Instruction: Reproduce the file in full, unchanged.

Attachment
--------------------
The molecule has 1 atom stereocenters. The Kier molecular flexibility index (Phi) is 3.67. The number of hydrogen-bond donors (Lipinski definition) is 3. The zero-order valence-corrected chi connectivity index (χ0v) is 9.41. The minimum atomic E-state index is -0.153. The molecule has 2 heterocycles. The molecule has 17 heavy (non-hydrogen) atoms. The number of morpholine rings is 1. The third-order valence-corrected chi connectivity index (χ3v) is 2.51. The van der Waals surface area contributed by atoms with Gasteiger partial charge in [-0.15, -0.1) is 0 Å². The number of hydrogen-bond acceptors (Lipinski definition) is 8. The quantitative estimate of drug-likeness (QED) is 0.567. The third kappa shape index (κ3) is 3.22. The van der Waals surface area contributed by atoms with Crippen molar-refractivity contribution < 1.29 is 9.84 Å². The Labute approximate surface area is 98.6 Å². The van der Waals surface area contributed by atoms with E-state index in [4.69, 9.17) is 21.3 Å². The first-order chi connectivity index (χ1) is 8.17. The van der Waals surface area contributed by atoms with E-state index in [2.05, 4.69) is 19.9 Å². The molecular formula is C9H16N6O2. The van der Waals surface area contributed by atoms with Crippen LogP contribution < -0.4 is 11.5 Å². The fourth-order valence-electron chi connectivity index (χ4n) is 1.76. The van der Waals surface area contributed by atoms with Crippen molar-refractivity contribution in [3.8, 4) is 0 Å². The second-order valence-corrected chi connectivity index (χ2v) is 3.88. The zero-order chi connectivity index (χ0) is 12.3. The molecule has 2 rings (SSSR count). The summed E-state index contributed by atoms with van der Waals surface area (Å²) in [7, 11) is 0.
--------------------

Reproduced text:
The molecule has 1 atom stereocenters. The Kier molecular flexibility index (Phi) is 3.67. The number of hydrogen-bond donors (Lipinski definition) is 3. The zero-order valence-corrected chi connectivity index (χ0v) is 9.41. The minimum atomic E-state index is -0.153. The molecule has 2 heterocycles. The molecule has 17 heavy (non-hydrogen) atoms. The number of morpholine rings is 1. The third-order valence-corrected chi connectivity index (χ3v) is 2.51. The van der Waals surface area contributed by atoms with Gasteiger partial charge in [-0.15, -0.1) is 0 Å². The number of hydrogen-bond acceptors (Lipinski definition) is 8. The quantitative estimate of drug-likeness (QED) is 0.567. The third kappa shape index (κ3) is 3.22. The van der Waals surface area contributed by atoms with Crippen molar-refractivity contribution < 1.29 is 9.84 Å². The Labute approximate surface area is 98.6 Å². The van der Waals surface area contributed by atoms with E-state index in [4.69, 9.17) is 21.3 Å². The first-order chi connectivity index (χ1) is 8.17. The van der Waals surface area contributed by atoms with E-state index in [2.05, 4.69) is 19.9 Å². The molecular formula is C9H16N6O2. The van der Waals surface area contributed by atoms with Crippen LogP contribution < -0.4 is 11.5 Å². The fourth-order valence-electron chi connectivity index (χ4n) is 1.76. The van der Waals surface area contributed by atoms with Crippen molar-refractivity contribution in [3.8, 4) is 0 Å². The second-order valence-corrected chi connectivity index (χ2v) is 3.88. The zero-order chi connectivity index (χ0) is 12.3. The molecule has 2 rings (SSSR count). The summed E-state index contributed by atoms with van der Waals surface area (Å²) in [7, 11) is 0.